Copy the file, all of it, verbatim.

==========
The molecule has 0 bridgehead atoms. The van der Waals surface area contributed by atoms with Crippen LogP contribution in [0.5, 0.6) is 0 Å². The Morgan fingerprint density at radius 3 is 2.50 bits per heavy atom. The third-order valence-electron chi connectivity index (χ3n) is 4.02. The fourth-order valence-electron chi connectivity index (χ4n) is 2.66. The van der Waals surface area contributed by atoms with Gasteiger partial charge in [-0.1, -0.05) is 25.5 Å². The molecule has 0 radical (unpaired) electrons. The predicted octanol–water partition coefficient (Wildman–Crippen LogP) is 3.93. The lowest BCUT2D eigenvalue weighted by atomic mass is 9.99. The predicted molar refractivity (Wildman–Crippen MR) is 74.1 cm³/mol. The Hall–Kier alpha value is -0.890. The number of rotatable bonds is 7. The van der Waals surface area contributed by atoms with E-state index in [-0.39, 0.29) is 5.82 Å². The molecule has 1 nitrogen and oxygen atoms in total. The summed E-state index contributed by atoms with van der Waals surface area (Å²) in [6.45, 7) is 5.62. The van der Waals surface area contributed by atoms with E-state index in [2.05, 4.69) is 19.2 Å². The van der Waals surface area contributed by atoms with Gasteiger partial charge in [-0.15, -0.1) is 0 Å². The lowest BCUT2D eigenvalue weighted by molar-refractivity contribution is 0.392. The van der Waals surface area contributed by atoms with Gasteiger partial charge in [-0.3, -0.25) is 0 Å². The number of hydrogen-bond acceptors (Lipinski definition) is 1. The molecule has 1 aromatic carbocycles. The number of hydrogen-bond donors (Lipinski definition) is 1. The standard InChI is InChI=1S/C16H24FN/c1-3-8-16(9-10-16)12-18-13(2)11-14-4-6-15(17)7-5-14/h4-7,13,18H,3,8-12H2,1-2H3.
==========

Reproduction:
The molecule has 0 bridgehead atoms. The van der Waals surface area contributed by atoms with Crippen LogP contribution in [0.5, 0.6) is 0 Å². The Morgan fingerprint density at radius 3 is 2.50 bits per heavy atom. The third-order valence-electron chi connectivity index (χ3n) is 4.02. The fourth-order valence-electron chi connectivity index (χ4n) is 2.66. The van der Waals surface area contributed by atoms with Gasteiger partial charge in [-0.1, -0.05) is 25.5 Å². The molecule has 0 radical (unpaired) electrons. The predicted octanol–water partition coefficient (Wildman–Crippen LogP) is 3.93. The lowest BCUT2D eigenvalue weighted by atomic mass is 9.99. The predicted molar refractivity (Wildman–Crippen MR) is 74.1 cm³/mol. The Hall–Kier alpha value is -0.890. The number of rotatable bonds is 7. The van der Waals surface area contributed by atoms with E-state index in [-0.39, 0.29) is 5.82 Å². The molecule has 1 nitrogen and oxygen atoms in total. The summed E-state index contributed by atoms with van der Waals surface area (Å²) in [6.45, 7) is 5.62. The van der Waals surface area contributed by atoms with E-state index in [2.05, 4.69) is 19.2 Å². The van der Waals surface area contributed by atoms with Gasteiger partial charge in [-0.15, -0.1) is 0 Å². The lowest BCUT2D eigenvalue weighted by molar-refractivity contribution is 0.392. The van der Waals surface area contributed by atoms with Gasteiger partial charge in [-0.3, -0.25) is 0 Å². The number of hydrogen-bond acceptors (Lipinski definition) is 1. The molecule has 1 aromatic carbocycles. The number of hydrogen-bond donors (Lipinski definition) is 1. The standard InChI is InChI=1S/C16H24FN/c1-3-8-16(9-10-16)12-18-13(2)11-14-4-6-15(17)7-5-14/h4-7,13,18H,3,8-12H2,1-2H3.